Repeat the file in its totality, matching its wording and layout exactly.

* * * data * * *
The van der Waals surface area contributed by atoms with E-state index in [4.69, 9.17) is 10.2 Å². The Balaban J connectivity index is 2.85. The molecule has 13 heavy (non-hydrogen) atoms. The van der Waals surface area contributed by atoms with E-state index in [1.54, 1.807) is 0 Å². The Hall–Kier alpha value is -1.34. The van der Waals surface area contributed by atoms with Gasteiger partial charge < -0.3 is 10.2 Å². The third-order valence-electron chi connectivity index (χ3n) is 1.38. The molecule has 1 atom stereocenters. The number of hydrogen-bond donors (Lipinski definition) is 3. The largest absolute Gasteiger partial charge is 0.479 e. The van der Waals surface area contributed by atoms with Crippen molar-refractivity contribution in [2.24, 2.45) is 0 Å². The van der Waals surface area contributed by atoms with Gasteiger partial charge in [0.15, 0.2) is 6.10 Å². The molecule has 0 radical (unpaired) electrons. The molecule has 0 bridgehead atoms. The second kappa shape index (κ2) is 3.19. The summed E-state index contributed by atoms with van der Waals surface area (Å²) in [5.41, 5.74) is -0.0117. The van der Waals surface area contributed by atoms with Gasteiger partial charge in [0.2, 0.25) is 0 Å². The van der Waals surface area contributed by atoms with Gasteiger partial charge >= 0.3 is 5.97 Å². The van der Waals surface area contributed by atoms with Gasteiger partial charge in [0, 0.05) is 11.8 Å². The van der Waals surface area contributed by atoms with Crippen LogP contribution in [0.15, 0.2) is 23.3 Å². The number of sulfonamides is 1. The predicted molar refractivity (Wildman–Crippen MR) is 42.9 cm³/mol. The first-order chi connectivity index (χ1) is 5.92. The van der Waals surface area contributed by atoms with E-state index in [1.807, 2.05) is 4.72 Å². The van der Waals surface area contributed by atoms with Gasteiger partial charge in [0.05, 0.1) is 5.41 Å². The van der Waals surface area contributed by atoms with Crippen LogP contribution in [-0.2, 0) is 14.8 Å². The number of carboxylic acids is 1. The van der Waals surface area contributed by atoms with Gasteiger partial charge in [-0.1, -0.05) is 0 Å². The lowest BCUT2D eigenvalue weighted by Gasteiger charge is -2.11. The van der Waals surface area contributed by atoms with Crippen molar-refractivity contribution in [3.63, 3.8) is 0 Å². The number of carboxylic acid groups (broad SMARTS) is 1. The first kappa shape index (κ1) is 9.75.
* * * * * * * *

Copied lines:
The van der Waals surface area contributed by atoms with E-state index in [4.69, 9.17) is 10.2 Å². The Balaban J connectivity index is 2.85. The molecule has 13 heavy (non-hydrogen) atoms. The van der Waals surface area contributed by atoms with E-state index in [1.54, 1.807) is 0 Å². The Hall–Kier alpha value is -1.34. The van der Waals surface area contributed by atoms with Gasteiger partial charge < -0.3 is 10.2 Å². The third-order valence-electron chi connectivity index (χ3n) is 1.38. The molecule has 1 atom stereocenters. The number of hydrogen-bond donors (Lipinski definition) is 3. The largest absolute Gasteiger partial charge is 0.479 e. The van der Waals surface area contributed by atoms with Crippen molar-refractivity contribution in [2.24, 2.45) is 0 Å². The van der Waals surface area contributed by atoms with Gasteiger partial charge in [0.15, 0.2) is 6.10 Å². The molecule has 0 radical (unpaired) electrons. The molecule has 0 bridgehead atoms. The second kappa shape index (κ2) is 3.19. The summed E-state index contributed by atoms with van der Waals surface area (Å²) in [5.41, 5.74) is -0.0117. The van der Waals surface area contributed by atoms with Gasteiger partial charge in [0.2, 0.25) is 0 Å². The van der Waals surface area contributed by atoms with Gasteiger partial charge >= 0.3 is 5.97 Å². The van der Waals surface area contributed by atoms with Gasteiger partial charge in [0, 0.05) is 11.8 Å². The van der Waals surface area contributed by atoms with Crippen LogP contribution in [0.15, 0.2) is 23.3 Å². The number of sulfonamides is 1. The predicted molar refractivity (Wildman–Crippen MR) is 42.9 cm³/mol. The first-order chi connectivity index (χ1) is 5.92. The van der Waals surface area contributed by atoms with E-state index in [1.807, 2.05) is 4.72 Å². The van der Waals surface area contributed by atoms with Gasteiger partial charge in [0.05, 0.1) is 5.41 Å². The van der Waals surface area contributed by atoms with Crippen LogP contribution in [-0.2, 0) is 14.8 Å². The number of carboxylic acids is 1. The van der Waals surface area contributed by atoms with Gasteiger partial charge in [-0.1, -0.05) is 0 Å². The lowest BCUT2D eigenvalue weighted by Gasteiger charge is -2.11. The van der Waals surface area contributed by atoms with Crippen molar-refractivity contribution in [3.63, 3.8) is 0 Å². The number of carboxylic acid groups (broad SMARTS) is 1. The first kappa shape index (κ1) is 9.75.